MINI Scooter E: car companies > bike companies

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What’s a brand with near universal youth appeal, a large network of friendly, upmarket dealerships and the ability to engineer and manufacture an affordable, stylish electric two wheeler? Yeah, of course it’s MINI, but you get the point: we need to take this car company talking about producing a funky electric scooter very seriously.

Yesterday we saw the MINI Scooter E sketches, this morning we took at look at the smartphone integration on both it and the eerily similar Smart eScooter and now we’ve got official information and a whole mess o’ pictures. What the information doesn’t currently include are tech specs beyond the presence of a lithium-ion battery pack (duh) and a wheel hub motor. Expect a restricted 30mph top speed to comply with European license restrictions that will make the scooter accessible to riders as young as 16 there and to older riders who can’t or don’t want to try for a full bike license.

What this press release, embedded above, does reveal is the presence of features that show MINI is thinking hard about how the Scooter E could fit into its showrooms. BMW’s British sub-brand is known for its Harley-like range of chintzy accessories — everything from chrome fog lamps to British flag vinyl stickers for the roofs. Upselling on accessories and rolling them into the same finance plan as the car purchase is hugely profitable for the brand and they’re already talking about ways to do it with these scooters. A centrally-mounted accessory rail runs vertically from the windshield and is capable of attaching MINI-brand brollies, thermoses, sunglass holders and helmet storage compartments. Expect Schuberth to be wringing its hands at the possibility of a cheap-to-make, expensive-to-buy rang of scooter helmets.

Further pushing the possibilities for showroom customization, the scooter is being shown in three different versions, an understated basic British Racing Green, a contemporary acid green that should please people who love hugging trees and want you to know about it and a Lambretta rip-off red, white and blue version. It’s easy to get the feeling that MINI’s parent company, BMW, is forgetting that the brand is British and not Italian, or at least that they hope you’ll forget that.

That BMW parent company is also a key indicator of the scooter’s production feasibility. BMW already makes bikes, has made scooters (fucking awesome ones with roofs) and has been toying around with electric concept scooters for a couple years now. It’s possible that the company has realized that, in most of the world, people in their late teens through early thirties don’t identify strongly with the roundel unless their pretentious wankers, which was the whole reason for the MINI brand in the first place — to sell BMW’s to people that didn’t want to be seen to drive a BMW. Now that MINI’s cars have grown out of affordability and the brand itself is being expanded rapidly with a whole raft of new models including an SUV, MINI needs a new way to start young people on its purchasing ladder. A $4-5000-ish electric scooter could be the ideal platform to get a  younger audience into the MINI brand.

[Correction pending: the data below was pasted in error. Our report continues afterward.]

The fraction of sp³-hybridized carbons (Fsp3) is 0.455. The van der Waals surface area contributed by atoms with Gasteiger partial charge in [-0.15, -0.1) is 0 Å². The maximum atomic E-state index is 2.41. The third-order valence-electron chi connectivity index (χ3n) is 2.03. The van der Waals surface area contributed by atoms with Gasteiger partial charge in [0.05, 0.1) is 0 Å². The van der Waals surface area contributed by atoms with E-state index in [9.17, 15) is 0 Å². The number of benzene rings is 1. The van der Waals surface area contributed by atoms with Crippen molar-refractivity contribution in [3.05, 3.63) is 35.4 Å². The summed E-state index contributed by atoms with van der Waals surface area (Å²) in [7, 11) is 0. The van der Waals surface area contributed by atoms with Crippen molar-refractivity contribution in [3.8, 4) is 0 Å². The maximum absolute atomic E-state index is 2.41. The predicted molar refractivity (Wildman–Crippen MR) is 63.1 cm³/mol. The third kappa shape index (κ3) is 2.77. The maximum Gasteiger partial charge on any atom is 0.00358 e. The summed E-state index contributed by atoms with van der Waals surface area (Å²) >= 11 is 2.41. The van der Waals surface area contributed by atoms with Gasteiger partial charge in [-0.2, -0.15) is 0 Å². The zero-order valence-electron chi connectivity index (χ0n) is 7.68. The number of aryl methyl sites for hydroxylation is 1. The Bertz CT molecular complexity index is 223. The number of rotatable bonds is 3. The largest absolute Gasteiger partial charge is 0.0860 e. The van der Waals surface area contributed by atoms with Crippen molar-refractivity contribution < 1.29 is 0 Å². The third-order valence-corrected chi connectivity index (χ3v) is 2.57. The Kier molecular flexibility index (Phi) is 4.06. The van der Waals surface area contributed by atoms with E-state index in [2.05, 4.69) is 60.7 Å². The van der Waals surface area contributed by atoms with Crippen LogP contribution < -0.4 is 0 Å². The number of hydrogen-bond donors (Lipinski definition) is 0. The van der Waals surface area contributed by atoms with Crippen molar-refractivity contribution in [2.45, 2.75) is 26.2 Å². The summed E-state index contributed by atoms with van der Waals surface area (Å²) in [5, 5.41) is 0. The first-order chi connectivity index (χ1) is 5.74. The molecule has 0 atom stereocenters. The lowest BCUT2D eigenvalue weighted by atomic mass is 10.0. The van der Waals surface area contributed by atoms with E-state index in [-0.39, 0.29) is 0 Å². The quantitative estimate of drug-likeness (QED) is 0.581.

Of course, a widespread network of bright, friendly dealers who don’t think women are shopping for their husbands, that can offer easy financing, represent an already very well-known and well-liked brand and aren’t located in dingy out-of-town industrial parks combined with an enormous marketing budget and the halo effect of a decade’s worth of good products and good marketing all combine to create what could be the 800lbs guerilla in a room full of tiny, unknown electric scooter makers. If we were a Japanese or Italian company thinking about bringing an electric scooter to western markets, we’d be afraid, very afraid.

  • nicktp

    I’ve never seen the BMW/MINI dynamic described so perfectly.

  • kidchampion

    The phone integration would work great in a scheme similar to Zipcar, or Velib’.

    Also: should be “they’re pretentious wankers” not “their”.

  • http://www.thisblueheaven.com Mark D

    The “modern-classic” lines of scooters today may be based on Vespas and Lambrettas, but I’ve always associated scooters with British Mods, so there’s your UK connection, I suppose. I can’t think of a better car/scooter connection than Mini.

    There is something to be said about being electric, too; people are afraid of seeing an ICE up close. I remember showing off my bike to a friend who literally asked if he should, “step back” when I turned it on, like its a bomb, or a wheat thresher about to take off his hand!

  • http://www.urbanrider.co.uk UrbanRider

    Well having just spoke to the Press lady at Mini UK, she maintained that this is just a ‘design excercise’ and the bikes were not going to go into production. This is in contrast to Sky News who talk of it just being a matter of time.

    So who knows what the truth is, I’m going to do more digging…

    • http://hellforleathermagazine.com Wes Siler

      You realize “press ladies” just read from a prepared statement, right? They’re there to look good and flatter the old journos.

      Look at the signs:

      1. They’re promoting the HELL out of these scoots, even paying Agyness Deyn to endorse them, that’s not usual for something that’s just a concept.

      2. The BMW Group’s design chief, Adrian Van Hooydonk penned them.

      3. The bikes themselves are very realistic, not just concept whimsy. Ignore the smartphone thing obviously

      4. They’ve already conceived a way to roll in an accessories range

      5. It’s essentially been leaked to the British press that they’re pointing towards a production scooter.

      Of course the final product won’t be as concepty as these bikes, but smart money would be on it coming. Probably not to the US.